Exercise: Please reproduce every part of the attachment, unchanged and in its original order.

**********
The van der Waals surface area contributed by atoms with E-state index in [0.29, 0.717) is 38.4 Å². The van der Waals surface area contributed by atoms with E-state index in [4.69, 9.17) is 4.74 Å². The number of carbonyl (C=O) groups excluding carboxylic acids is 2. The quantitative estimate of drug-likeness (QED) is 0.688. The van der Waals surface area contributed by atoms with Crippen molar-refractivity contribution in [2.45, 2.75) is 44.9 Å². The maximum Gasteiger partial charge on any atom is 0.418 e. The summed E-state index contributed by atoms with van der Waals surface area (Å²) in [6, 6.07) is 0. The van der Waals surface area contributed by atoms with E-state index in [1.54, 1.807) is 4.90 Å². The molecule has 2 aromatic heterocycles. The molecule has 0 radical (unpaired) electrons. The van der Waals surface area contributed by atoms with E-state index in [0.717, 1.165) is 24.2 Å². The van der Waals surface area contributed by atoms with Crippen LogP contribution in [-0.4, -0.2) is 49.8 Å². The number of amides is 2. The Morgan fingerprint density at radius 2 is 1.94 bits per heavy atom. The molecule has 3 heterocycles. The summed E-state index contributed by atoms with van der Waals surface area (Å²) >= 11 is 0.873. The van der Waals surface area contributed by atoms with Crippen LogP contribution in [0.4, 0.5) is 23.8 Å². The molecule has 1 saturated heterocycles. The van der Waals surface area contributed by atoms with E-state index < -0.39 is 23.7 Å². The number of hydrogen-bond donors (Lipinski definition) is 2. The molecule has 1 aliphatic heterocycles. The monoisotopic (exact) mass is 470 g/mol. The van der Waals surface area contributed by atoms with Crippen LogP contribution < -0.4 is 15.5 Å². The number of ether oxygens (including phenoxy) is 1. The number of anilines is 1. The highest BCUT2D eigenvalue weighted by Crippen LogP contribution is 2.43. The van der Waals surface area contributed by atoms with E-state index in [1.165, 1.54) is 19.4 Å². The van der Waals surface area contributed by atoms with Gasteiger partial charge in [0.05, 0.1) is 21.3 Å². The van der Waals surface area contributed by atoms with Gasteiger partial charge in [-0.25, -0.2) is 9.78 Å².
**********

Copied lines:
The van der Waals surface area contributed by atoms with E-state index in [0.29, 0.717) is 38.4 Å². The van der Waals surface area contributed by atoms with E-state index in [4.69, 9.17) is 4.74 Å². The number of carbonyl (C=O) groups excluding carboxylic acids is 2. The quantitative estimate of drug-likeness (QED) is 0.688. The van der Waals surface area contributed by atoms with Crippen molar-refractivity contribution in [2.45, 2.75) is 44.9 Å². The maximum Gasteiger partial charge on any atom is 0.418 e. The summed E-state index contributed by atoms with van der Waals surface area (Å²) in [6, 6.07) is 0. The van der Waals surface area contributed by atoms with E-state index in [1.54, 1.807) is 4.90 Å². The molecule has 2 aromatic heterocycles. The molecule has 0 radical (unpaired) electrons. The van der Waals surface area contributed by atoms with E-state index in [0.717, 1.165) is 24.2 Å². The van der Waals surface area contributed by atoms with Crippen LogP contribution in [-0.4, -0.2) is 49.8 Å². The number of amides is 2. The Morgan fingerprint density at radius 2 is 1.94 bits per heavy atom. The molecule has 3 heterocycles. The summed E-state index contributed by atoms with van der Waals surface area (Å²) >= 11 is 0.873. The van der Waals surface area contributed by atoms with Crippen LogP contribution in [0.4, 0.5) is 23.8 Å². The molecule has 1 saturated heterocycles. The van der Waals surface area contributed by atoms with E-state index < -0.39 is 23.7 Å². The number of hydrogen-bond donors (Lipinski definition) is 2. The molecule has 1 aliphatic heterocycles. The monoisotopic (exact) mass is 470 g/mol. The van der Waals surface area contributed by atoms with Crippen LogP contribution < -0.4 is 15.5 Å². The number of ether oxygens (including phenoxy) is 1. The number of anilines is 1. The highest BCUT2D eigenvalue weighted by Crippen LogP contribution is 2.43. The van der Waals surface area contributed by atoms with E-state index in [1.165, 1.54) is 19.4 Å². The van der Waals surface area contributed by atoms with Gasteiger partial charge in [0.05, 0.1) is 21.3 Å². The van der Waals surface area contributed by atoms with Gasteiger partial charge in [-0.25, -0.2) is 9.78 Å².